Sivut kuvina

have their eyes; and then they will endure | May cease their hatred; and this dear conjunction handling, which before would not abide looking on. Plant neighbourhood and Christian-like accord K. Hen. This moral ties me over to time, and In their sweet bosoms, that never war advance a hot summer; and so I will catch the fly, your His bleeding sword 'twixt England and fair cousin, in the latter end, and she must be blind too. All. Amen! [France. Bur. As love is, my lord, before it loves. K. Hen. Now, welcome, Kate:-and bear me witness all,

K. Hen. It is so: and you may, some of you, thank love for my blindness; who cannot see many a fair French city, for one fair French maid, that stands in my way.

Fr. King. Yes, my lord, you see them perspectively, the cities turned into a maid for they are all girdled with maiden walls, that war hath never entered.

K. Hen. Shall Kate be my wife?
Fr. King. So please you.

K. Hen. I am content; so the maiden cities you talk of, may wait on her: so the maid, that stood in the way of my wish, shall show me the way to my will.

Fr. King. We have consented to all terms of K., Hen. Is't so, my lords of England? [reason. West. The king hath granted every article: His daughter, first; and then, in sequel, all, According to their firm proposed natures.

Exe. Only, he hath not yet subscribed this:Where your majesty demands,-That the king of France, having any occasion to write for matter of grant, shall name your highness in this form, and with this addition, in French.-Notre tres cher filz Henry roy d'Angleterre, heretier de France; and thus in Latin,-Præclarissimus filius noster Henricus, rex Angliæ, et hæres Francia. [nied, Fr. King. Nor this I have not, brother, so deBut your request shall make me let it pass.

K. Hen. I pray you then, in love and dear Let that one article rank with the rest: [alliance, And, thereupon, give me your daughter.

Fr. King. Take her, fair sou? and from her
blood raise up

Issue to me: that the contending kingdoms
Of France and England, whose very shores look
With envy of each other's happiness, [pale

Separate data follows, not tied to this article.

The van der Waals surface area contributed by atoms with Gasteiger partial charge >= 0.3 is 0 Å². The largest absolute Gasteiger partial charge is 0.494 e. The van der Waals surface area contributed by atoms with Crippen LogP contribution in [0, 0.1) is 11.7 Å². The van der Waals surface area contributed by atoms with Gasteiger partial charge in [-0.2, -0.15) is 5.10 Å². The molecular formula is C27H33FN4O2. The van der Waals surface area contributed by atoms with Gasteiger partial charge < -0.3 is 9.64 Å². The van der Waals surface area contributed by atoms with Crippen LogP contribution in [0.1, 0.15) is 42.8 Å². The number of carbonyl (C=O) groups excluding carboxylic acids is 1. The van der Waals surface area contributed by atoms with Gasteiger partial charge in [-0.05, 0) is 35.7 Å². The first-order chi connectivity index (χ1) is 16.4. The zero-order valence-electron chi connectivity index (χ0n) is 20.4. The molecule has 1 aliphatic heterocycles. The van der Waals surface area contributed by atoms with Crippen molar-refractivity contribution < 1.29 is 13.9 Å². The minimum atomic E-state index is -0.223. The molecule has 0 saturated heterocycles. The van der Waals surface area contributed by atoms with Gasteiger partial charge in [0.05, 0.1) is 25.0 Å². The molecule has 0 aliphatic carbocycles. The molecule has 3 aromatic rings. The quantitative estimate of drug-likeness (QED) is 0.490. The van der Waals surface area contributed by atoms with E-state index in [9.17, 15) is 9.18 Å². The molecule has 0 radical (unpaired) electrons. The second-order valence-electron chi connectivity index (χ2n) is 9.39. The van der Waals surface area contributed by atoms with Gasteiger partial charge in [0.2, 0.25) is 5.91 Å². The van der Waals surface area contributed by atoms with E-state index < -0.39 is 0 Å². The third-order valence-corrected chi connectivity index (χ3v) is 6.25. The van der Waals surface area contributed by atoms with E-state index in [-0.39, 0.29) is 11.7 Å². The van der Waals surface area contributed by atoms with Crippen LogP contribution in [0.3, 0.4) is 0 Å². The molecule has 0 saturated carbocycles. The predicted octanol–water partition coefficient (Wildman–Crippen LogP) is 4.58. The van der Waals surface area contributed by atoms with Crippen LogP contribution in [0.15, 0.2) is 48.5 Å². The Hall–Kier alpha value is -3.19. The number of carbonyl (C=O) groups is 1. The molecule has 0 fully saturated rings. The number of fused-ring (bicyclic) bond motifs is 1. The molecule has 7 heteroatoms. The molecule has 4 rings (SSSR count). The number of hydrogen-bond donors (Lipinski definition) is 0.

That here I kiss her as my sovereign queen.


Q. Isa. God, the best maker of all marriages, Combine your hearts in one, your realms in one' As man and wife, being two, are one in love, So be there 'twixt your kingdoms such a spousal, That never may ill office or fell jealousy, Which troubles oft the bed of blessed marriage, Thrust in between the paction of these kingdoms, To make divorce of their incorporate league ; That English may as French, French Englishmen, Receive each other!-God speak this Amen! All. Amen! [which day,

K. Hen. Prepare we for our marriage:-on My lord of Burgundy, we'll take your oath, And all the peers, for surety of our leagues.— Then shall I swear to Kate, and you to me; And may our oaths well kept and prosperous bo! [exeunt.

Enter Chorus.

Thus far, with rough, and all unable pen,
Our bending author hath pursu'd the story;
In little room confining mighty men, [glory.
Mangling by starts the full course of their
Small time, but in that small, most greatly liv'd

This star of England; fortune made his sword;
By which the world's best garden he achiev'd,
And of it left his son imperial lord,
Henry the Sixth, in infant bands crown'd king

Of France and England, did this king succeed; Whose state so many had the managing, [bleed :

That they lost France, and made his England Which oft our stage has shown; and, for their sake, In your fair minds let this acceptance take.




King Henry VI.


Duke of Gloster, Uncle to the King, and Protector.
Duke of Bedford, Uncle to the King, and Regent of France.
Thomas Beaufort, Duke of Exeter, Great Uncle to the King.